A cursor is a small bitmap usually used for denoting where the mouse pointer is, with a picture that might indicate the interpretation of a mouse click. As with icons, cursors in X and MS Windows are created in a different manner. Therefore, separate cursors will be created for the different environments. Platform-specific methods for creating a wxCursor object are catered for, and this is an occasion where conditional compilation will probably be required (see wxIcon for an example).
A single cursor object may be used in many windows (any subwindow type). The wxWidgets convention is to set the cursor for a window, as in X, rather than to set it globally as in MS Windows, although a global wx_misc:setCursor/1 function is also available for MS Windows use.
Creating a Custom Cursor
The following is an example of creating a cursor from 32x32 bitmap data (down_bits) and a mask (down_mask) where 1 is black and 0 is white for the bits, and 1 is opaque and 0 is transparent for the mask. It works on Windows and GTK+.
Predefined objects (include wx.hrl):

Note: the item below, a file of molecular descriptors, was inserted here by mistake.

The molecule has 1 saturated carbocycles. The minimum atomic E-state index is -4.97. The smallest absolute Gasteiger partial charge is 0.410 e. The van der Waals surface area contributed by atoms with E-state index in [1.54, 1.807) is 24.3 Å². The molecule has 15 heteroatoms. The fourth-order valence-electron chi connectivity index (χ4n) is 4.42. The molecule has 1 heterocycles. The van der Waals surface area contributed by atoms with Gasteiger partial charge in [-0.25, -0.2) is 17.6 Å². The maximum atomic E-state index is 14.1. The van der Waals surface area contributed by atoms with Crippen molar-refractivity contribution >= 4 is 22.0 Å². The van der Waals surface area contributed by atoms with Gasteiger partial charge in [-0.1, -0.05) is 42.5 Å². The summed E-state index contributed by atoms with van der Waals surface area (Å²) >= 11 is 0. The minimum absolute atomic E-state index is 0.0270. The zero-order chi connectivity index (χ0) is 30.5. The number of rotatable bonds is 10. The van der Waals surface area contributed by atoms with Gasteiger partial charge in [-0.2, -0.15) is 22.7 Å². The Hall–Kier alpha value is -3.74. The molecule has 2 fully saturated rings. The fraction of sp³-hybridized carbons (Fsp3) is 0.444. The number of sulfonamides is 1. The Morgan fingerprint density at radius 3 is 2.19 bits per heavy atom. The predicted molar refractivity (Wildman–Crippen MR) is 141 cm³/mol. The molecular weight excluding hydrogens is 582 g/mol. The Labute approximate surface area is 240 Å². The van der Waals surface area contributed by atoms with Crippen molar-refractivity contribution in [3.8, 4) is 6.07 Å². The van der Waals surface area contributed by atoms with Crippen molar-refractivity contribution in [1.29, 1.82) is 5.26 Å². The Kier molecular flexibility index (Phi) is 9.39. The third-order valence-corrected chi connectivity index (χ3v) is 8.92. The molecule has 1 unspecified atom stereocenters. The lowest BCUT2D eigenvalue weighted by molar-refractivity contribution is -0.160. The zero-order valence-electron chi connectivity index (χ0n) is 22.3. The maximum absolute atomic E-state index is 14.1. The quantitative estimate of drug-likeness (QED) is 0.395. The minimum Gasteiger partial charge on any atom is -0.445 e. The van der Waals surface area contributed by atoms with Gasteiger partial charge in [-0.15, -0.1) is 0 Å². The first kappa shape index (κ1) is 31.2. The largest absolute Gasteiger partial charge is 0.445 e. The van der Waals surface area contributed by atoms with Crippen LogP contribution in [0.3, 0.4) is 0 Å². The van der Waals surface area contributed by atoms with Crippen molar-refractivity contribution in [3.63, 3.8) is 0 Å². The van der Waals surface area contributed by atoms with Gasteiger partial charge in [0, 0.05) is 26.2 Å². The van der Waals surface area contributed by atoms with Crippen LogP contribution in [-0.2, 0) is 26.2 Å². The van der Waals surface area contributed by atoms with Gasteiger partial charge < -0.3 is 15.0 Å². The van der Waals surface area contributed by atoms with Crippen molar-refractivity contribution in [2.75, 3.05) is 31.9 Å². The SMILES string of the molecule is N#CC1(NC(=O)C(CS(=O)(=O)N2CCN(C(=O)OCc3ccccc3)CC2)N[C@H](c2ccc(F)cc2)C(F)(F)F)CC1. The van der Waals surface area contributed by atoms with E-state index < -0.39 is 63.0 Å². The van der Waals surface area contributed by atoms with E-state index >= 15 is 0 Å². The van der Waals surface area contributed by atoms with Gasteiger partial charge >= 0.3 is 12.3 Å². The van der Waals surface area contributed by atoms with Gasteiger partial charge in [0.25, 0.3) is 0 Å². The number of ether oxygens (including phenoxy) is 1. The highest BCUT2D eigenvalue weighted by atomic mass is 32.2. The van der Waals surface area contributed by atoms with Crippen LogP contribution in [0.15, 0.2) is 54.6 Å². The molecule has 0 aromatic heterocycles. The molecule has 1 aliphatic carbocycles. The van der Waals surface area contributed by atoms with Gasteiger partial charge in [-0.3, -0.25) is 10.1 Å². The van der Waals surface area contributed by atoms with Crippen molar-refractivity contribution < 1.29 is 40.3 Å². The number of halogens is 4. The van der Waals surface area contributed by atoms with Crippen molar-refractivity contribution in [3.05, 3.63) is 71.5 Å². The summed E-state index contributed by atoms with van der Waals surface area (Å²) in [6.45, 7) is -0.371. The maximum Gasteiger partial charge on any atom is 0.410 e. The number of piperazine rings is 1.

This class is derived (and can use functions) from: wxBitmap
wxWidgets docs: wxCursor
new() -> wxCursor()
new(CursorName) -> wxCursor()
new(Image) -> wxCursor()
new(CursorId) -> wxCursor()
Constructs a cursor using a cursor identifier.
new(CursorName, Options :: [Option]) -> wxCursor()
Constructs a cursor by passing a string resource name or filename.
The arguments hotSpotX and hotSpotY are only used when there's no hotspot info in the resource/image-file to load (e.g. when using wxBITMAP_TYPE_ICO under wxMSW or wxBITMAP_TYPE_XPM under wxGTK).
destroy(This :: wxCursor()) -> ok
Destroys the cursor.
See reference-counted object destruction for more info.
A cursor can be reused for more than one window, and does not get destroyed when the window is destroyed. wxWidgets destroys all cursors on application exit, although it is best to clean them up explicitly.
ok(This) -> boolean()
isOk(This) -> boolean()
Returns true if cursor data is present.